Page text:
This call to costly discipleship is issued so that the restoration project is fulfilled by people speaking and living out courageously. Losing their lives in order to find them as Jesus put it. We depend on them as signposts along the way. People like Corrie ten Boom whose birthday was marked by the URC on 15 April who hid Jews from the Nazis in the second world war and taught subsequently on the role of prayer and forgiveness, inspiring many along the way.
Building hope, living a life of grace, speaking truth in uncomfortable situations, and most of all believing that God is great and does wondrous things is best understood by watching, learning, and practicing what we see in the lives of others. Years ago, I remember wanting to make something for my wife. I found a gifted woodworker and went to him. He told me which wood to use and then showed me how to measure and draw and cut the joints and the left me to practice before making the piece.
In these confined times, the need for a social renovation project is ever more apparent. It is a time in which the call to take tired old practices and refresh them, to learn from others, new ways of remaining faithful to the call of Jesus, and to be creative in our encounters with others online or in neighbour interactions. It might be appropriate to be a champion for just one other person, and of course to be willing ourselves to be encouraged and guided by others just as Jay Blades found someone to mentor him and encourage him.
The call to follow Jesus in all the interactions of our life was never more urgent but we do not do so in our own strength but in trust that the One who said ‘I am making everything new’ will shape our inconstant efforts to his own loving purposes. With the Psalmist we pray:
Gladden the soul of your servant for to you O Lord I lift up my soul.
For you O Lord are good and forgiving abounding in steadfast love to all who call on you, Amen.    
Hymn:      I Cannot Tell  (W Y Fullerton 1857-1932)
I cannot tell why He, whom angels worship,
should set His love upon the sons of men,
or why, as Shepherd, He should seek the wanderers,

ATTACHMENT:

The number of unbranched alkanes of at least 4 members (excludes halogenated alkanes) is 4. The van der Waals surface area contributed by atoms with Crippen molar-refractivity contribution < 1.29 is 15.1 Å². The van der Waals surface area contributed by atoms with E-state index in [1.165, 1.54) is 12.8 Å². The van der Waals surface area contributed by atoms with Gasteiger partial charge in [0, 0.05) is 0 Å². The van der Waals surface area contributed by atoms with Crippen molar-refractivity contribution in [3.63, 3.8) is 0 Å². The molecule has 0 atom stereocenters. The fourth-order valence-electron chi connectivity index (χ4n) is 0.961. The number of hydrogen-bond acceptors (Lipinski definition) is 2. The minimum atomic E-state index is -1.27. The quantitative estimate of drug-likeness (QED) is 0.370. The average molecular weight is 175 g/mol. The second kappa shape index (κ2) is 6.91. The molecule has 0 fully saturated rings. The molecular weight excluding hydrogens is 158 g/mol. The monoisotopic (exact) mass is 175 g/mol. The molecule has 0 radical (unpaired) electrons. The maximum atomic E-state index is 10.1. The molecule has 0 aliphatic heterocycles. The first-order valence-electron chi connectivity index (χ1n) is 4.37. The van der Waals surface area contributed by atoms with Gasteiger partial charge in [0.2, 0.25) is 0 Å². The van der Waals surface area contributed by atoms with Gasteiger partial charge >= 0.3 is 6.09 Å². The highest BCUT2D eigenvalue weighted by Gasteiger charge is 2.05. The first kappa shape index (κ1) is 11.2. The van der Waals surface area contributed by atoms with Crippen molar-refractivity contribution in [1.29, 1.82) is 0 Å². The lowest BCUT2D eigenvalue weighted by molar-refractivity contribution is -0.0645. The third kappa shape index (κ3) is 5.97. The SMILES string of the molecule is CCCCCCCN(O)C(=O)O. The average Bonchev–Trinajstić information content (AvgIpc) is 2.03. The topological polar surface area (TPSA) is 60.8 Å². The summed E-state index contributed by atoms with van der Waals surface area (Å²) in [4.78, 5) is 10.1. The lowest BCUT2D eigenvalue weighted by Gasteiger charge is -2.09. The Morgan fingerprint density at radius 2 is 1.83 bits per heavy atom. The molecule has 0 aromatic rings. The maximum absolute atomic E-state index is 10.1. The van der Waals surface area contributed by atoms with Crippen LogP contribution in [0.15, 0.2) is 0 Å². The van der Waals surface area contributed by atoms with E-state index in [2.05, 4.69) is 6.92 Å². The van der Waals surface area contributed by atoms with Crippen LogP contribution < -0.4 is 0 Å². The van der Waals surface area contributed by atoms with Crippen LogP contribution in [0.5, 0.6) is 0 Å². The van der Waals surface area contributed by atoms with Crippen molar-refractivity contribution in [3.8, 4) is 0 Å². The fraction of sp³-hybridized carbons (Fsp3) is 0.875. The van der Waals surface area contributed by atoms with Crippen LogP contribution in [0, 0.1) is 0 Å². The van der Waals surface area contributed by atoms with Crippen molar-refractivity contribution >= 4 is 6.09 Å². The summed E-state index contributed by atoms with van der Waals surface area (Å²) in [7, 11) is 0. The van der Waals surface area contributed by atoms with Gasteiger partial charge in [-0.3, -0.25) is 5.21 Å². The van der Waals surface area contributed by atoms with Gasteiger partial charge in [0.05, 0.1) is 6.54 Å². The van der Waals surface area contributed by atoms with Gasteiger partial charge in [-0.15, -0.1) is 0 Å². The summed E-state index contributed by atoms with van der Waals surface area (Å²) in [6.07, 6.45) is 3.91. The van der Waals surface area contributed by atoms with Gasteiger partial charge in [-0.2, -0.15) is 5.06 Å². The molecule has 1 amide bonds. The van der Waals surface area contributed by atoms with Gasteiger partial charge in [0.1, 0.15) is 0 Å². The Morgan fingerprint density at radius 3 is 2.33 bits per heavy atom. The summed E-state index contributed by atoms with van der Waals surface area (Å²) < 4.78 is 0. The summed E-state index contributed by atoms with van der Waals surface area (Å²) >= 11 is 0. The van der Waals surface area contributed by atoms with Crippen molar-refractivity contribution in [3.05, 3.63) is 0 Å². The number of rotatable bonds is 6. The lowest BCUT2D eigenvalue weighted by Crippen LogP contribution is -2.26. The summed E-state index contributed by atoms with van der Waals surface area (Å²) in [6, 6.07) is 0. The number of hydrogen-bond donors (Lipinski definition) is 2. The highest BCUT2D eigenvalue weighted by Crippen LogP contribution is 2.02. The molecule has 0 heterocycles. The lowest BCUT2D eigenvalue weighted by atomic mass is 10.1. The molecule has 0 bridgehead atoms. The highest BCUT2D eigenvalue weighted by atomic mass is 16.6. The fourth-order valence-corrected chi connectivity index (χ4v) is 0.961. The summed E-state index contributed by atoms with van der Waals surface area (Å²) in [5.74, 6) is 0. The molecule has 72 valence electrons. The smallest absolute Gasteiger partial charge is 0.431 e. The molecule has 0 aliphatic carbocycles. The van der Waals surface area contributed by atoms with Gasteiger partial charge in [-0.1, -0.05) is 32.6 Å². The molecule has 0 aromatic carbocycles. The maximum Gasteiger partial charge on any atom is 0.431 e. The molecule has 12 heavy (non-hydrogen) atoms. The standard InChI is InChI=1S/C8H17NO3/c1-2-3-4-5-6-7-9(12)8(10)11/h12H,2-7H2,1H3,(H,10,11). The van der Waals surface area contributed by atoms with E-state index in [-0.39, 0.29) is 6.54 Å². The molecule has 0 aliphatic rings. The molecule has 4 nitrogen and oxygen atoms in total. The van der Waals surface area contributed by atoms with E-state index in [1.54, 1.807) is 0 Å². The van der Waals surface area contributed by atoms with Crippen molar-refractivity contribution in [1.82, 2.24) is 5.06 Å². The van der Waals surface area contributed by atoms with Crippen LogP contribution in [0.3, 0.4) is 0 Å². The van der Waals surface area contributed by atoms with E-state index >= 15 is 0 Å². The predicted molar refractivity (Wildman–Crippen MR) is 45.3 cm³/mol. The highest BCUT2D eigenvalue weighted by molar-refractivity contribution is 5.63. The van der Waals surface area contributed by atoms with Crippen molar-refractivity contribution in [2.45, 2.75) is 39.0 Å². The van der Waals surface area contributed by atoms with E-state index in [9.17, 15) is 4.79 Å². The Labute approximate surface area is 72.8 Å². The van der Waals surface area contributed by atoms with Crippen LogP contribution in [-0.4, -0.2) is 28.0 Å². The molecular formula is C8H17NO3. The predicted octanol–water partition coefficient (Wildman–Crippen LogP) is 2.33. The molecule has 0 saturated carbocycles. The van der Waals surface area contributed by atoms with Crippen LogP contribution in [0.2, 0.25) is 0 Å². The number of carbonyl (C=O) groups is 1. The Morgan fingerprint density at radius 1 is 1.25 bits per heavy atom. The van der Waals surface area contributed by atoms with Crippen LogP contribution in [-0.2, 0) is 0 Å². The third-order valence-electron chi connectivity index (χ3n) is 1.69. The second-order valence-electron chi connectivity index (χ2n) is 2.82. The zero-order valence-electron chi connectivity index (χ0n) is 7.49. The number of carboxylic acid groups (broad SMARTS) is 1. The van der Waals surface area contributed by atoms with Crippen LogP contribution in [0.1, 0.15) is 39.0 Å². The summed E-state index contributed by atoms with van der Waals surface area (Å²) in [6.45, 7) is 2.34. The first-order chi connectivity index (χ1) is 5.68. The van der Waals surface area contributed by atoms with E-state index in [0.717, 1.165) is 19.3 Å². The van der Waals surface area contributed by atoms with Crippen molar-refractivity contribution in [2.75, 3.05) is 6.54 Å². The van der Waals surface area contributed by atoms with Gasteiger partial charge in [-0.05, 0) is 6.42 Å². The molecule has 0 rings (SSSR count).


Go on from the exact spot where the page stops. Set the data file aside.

to bring them back, they know not how or when.
But this I know, that He was born of Mary,
when Bethl’hem’s manger was His only home,
and that He lived at Nazareth and laboured,
and so the Saviour, Saviour of the world, is come.
2 I cannot tell how silently He suffered,
as with His peace He graced this place of tears,
or how His heart upon the Cross was broken,
the crown of pain to three and thirty years.
But this I know, He heals the broken-hearted,
and stays our sin, and calms our lurking fear,
and lifts the burden from the heavy laden,
for yet the Saviour, Saviour of the world, is here.

Affirmation of Faith
We believe in God.
Despite His silence and His secrets we believe that He lives.
Despite evil and suffering we believe that He made the world
so that all would be happy in life.
Despite the limitations of our reason and the revolts of our hearts,
we believe in God.
We believe in Jesus Christ.
Despite the centuries which separate us
from the time when he came to earth, we believe in His word.
Despite our incomprehension and our doubt,
we believe in His resurrection.
Despite his weakness and poverty, we believe in His reign.
We believe in the Holy Spirit.
Despite appearances we believe He guides the Church;
despite death we believe in eternal life;
despite ignorance and disbelief,
we believe that the Kingdom of God is promised to all. Amen.

As our buildings are closed, our churches as communities of faith are open. As communities of disciples we are aware of how freely we have received so many blessings, so may we freely give in money as well as in other ways to our local church, by either paying by direct bank transfer or by putting money aside for the time we will be able take ourselves as we gather once more as church. We present ourselves to you now, blessed in so many ways, in gratitude, we pledge our time, our skills and our money to your mission of renewing the world through Christ our Lord. Amen.